Sick Movies


Yes I know. And no I’m not suggesting that.

Christmas is a time of tradition. For what would Christmas be without opening gifts under the tree, a holiday Christmas party, or watching Rudolf the Red-Nosed Reindeer?

For me (and probably you) Christmas has become a series of other traditions that are outside the usual. But are rather more minuscule and almost seemingly insignificant. So opening gifts and a family party brings along a cheesesteak and a visit and a night of drinking to my brother and sister’s house. Having saved all of my shopping for the consumerist haven of Langhorne, my mother and I will go shopping on the 23rd. I will feign exhaustion in the mall at some point, but will be overall enamored with it, knowing that I have no engagements other than wearing pajamas, eating a homecooked meal, and watching football with my dad. Our $10-20 bets on the holiday time college football explosion is another major tradition and is, outside of familial gossip, probably the number one topic of our conversations over Christmas.  

We watch in the living room, the kitchen, or his bedroom. Sit there doing trivia games and making lists of movies and books and countries we’d like to visit. When the game was getting too good or too bad, Dad always loses interest and suggests a few minutes of a movie or a show. I normally say no because the movies he suggests he is enormously familiar with and I am not. Nevertheless, I would come back from getting a bottle of water or from using the bathroom and come in as Alan Alda is flirting with Ellen Burstyn with a piece of steak or as Judy Dench is mired in the middle of a mindbogglingly boring conversation in As Time Goes By. A number of choices were made that I couldn’t understand. Who on earth would choose the original The Thing from Another World over John Carpenter’s 1982 remake? Insanity. I chalked it up to nostalgia and the need for comfort movies when you’re sick.   

When he had picked me up at the airport, my dad was clearly sick with a cold, speaking in a voice you might hear from a frog in a kids’ animated film that takes place in New England. Absurdly deep and somehow both nasally and croaky. He seemed to like this effect and spoke at length about everything he could to everyone he could. He’d pick up the phone, dial, say someone’s name, and then talk. A few seconds later, obviously in response to the question, he’d say: “Yeah, I came down with a chest cold this weekend. No, It’s fine….” And then the Frog of Vermont would go on to say, “so what about Wentz and the Eagles?”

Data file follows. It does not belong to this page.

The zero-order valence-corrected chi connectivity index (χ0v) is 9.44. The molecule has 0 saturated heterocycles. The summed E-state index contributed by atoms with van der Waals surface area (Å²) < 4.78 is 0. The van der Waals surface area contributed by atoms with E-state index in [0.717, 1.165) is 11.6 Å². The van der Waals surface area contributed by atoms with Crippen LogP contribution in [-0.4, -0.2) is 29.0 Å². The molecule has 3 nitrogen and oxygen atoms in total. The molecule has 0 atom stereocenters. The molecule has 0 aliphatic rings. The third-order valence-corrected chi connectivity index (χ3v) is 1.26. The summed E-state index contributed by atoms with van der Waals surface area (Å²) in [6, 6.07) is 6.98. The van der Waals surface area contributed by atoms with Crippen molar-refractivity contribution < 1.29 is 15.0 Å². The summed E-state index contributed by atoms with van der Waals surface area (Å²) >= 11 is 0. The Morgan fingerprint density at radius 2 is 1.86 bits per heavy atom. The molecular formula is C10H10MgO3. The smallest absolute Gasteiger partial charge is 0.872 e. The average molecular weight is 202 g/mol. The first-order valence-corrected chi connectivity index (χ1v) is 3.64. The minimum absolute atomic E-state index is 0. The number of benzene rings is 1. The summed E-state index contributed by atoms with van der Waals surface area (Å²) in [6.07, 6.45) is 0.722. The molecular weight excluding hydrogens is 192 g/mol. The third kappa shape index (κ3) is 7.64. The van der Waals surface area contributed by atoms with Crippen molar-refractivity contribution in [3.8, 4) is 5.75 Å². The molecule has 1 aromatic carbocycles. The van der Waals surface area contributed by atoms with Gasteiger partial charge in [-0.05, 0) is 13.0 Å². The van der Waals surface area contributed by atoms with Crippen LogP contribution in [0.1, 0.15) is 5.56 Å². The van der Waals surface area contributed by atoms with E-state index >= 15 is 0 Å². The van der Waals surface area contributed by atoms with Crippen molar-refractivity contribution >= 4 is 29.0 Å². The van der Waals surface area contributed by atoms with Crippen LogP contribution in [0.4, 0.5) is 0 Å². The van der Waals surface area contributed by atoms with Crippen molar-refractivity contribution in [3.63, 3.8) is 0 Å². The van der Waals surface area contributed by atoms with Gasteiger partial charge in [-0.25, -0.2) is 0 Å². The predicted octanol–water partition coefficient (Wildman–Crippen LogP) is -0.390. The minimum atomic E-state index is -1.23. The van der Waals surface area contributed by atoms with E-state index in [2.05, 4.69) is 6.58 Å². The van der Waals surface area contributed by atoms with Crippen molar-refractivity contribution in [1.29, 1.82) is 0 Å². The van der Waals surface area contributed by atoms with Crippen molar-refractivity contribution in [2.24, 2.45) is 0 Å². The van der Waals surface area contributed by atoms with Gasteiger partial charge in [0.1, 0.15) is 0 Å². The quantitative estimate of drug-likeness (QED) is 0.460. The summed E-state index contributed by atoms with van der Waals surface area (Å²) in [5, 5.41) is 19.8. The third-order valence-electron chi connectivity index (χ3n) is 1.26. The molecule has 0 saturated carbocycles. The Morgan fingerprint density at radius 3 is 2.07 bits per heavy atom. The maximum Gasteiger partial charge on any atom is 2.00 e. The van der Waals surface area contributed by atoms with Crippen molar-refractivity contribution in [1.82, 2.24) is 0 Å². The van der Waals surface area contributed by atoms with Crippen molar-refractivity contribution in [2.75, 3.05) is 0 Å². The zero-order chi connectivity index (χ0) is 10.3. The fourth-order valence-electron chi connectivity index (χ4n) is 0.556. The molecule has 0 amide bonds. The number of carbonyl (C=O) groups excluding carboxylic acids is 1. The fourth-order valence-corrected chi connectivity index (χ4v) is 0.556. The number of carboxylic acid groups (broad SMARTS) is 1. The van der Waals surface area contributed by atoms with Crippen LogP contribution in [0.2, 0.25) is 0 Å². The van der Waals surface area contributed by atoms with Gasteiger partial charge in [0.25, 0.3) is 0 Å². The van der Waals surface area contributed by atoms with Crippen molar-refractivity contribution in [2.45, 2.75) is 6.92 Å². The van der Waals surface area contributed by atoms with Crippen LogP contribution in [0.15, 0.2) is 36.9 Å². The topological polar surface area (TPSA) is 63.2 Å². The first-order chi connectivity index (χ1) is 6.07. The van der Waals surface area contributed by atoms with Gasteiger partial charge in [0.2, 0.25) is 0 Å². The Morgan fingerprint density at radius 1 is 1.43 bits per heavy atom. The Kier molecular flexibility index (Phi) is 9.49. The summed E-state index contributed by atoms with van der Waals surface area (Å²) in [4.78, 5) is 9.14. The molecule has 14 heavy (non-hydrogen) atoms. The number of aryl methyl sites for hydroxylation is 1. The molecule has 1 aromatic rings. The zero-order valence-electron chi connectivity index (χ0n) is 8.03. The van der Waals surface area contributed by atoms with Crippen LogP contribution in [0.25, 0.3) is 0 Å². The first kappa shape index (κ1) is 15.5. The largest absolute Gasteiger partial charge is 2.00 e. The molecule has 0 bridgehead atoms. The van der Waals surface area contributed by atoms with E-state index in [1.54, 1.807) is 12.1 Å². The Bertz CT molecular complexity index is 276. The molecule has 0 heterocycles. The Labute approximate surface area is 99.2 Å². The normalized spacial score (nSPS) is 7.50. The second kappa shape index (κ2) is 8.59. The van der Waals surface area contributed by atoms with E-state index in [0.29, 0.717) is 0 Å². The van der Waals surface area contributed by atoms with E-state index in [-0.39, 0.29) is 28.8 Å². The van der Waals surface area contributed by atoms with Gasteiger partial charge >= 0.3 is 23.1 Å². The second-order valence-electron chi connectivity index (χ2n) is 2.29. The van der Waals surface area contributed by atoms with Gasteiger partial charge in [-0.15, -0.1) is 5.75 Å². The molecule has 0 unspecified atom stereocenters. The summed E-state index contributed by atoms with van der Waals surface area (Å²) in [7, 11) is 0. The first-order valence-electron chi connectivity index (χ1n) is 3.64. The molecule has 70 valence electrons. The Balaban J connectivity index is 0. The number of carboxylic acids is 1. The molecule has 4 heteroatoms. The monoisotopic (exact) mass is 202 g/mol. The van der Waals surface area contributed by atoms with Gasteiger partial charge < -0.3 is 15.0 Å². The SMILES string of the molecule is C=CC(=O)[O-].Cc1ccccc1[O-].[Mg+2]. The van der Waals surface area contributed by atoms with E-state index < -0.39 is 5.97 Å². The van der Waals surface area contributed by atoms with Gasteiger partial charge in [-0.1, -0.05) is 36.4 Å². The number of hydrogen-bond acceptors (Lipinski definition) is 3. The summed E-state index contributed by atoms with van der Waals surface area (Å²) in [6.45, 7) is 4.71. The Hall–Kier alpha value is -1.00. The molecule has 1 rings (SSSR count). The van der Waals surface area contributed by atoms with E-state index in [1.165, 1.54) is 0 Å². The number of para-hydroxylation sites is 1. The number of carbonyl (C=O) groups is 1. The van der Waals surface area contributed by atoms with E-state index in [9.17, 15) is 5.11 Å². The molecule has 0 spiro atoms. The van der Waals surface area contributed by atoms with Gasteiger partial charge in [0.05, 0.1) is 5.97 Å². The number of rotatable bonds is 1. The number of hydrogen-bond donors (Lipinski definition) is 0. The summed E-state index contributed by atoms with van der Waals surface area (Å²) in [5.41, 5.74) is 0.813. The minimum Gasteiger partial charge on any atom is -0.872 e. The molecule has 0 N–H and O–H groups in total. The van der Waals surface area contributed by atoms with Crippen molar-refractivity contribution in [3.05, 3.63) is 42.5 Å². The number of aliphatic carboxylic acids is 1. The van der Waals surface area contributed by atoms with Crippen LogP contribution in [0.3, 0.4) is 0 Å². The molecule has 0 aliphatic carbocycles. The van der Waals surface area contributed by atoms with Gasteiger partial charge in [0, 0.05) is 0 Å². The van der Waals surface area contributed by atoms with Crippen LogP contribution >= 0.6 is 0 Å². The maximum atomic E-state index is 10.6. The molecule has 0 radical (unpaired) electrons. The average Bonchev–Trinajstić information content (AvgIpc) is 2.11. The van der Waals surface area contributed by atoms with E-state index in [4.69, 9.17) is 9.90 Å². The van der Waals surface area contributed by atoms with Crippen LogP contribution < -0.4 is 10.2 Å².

The kitchen table and the coffee table in the living room became a cemetery of tissues and I would peer at these white sheets with their fluorescent green patterns and just know they were coming for me. And I was right. About a week after spending six hours a day two feet away from the great frog of Vermont, I got a tickle in my throat and a dull thud in the back of my neck. All efforts to maintain the cold with vitamin C, green tea, and booze were unsuccessful and I was soon speaking like Frog’s friend Luther, the aged yet happy and deep-voiced toad who lived on the other side of the pond. And so for a week we sat in dirty sweaters croaking back and forth like animated kids’ film characters. When I’d go off to sleep on my couch, I’d put on one of the Harry Potter films. After a few days I realized that these were my sick movies.

The Sunday after returning from Prague I holed up on the couch and turned on Netflix. It was dark outside at 2 pm and somehow both raining and snowing. I decided it was a day to spend on the couch with tea and sick movies. I went to classics and then began a day of 80s movies to which I knew every line. Ghostbusters. The Goonies. Twins. Raiders of the Lost Ark.

Burke mostly went along with these, but as she is a child of 90s movies I could understand the occasional consternation. How could you choose The Goonies over Jurassic Park? I blew my nose, stuffed the toilet paper into the pockets of my cardigan and told her these were my sick movies. She nodded understanding and as a far more empathetic creature than I, she probably actually does understand. That or she’s making her own list of 90s movies to watch next weekend, when she has caught my cold and is croaking like Frog and Toad’s friend Turtle, who has lived for years on the south side of this Vermont pond.

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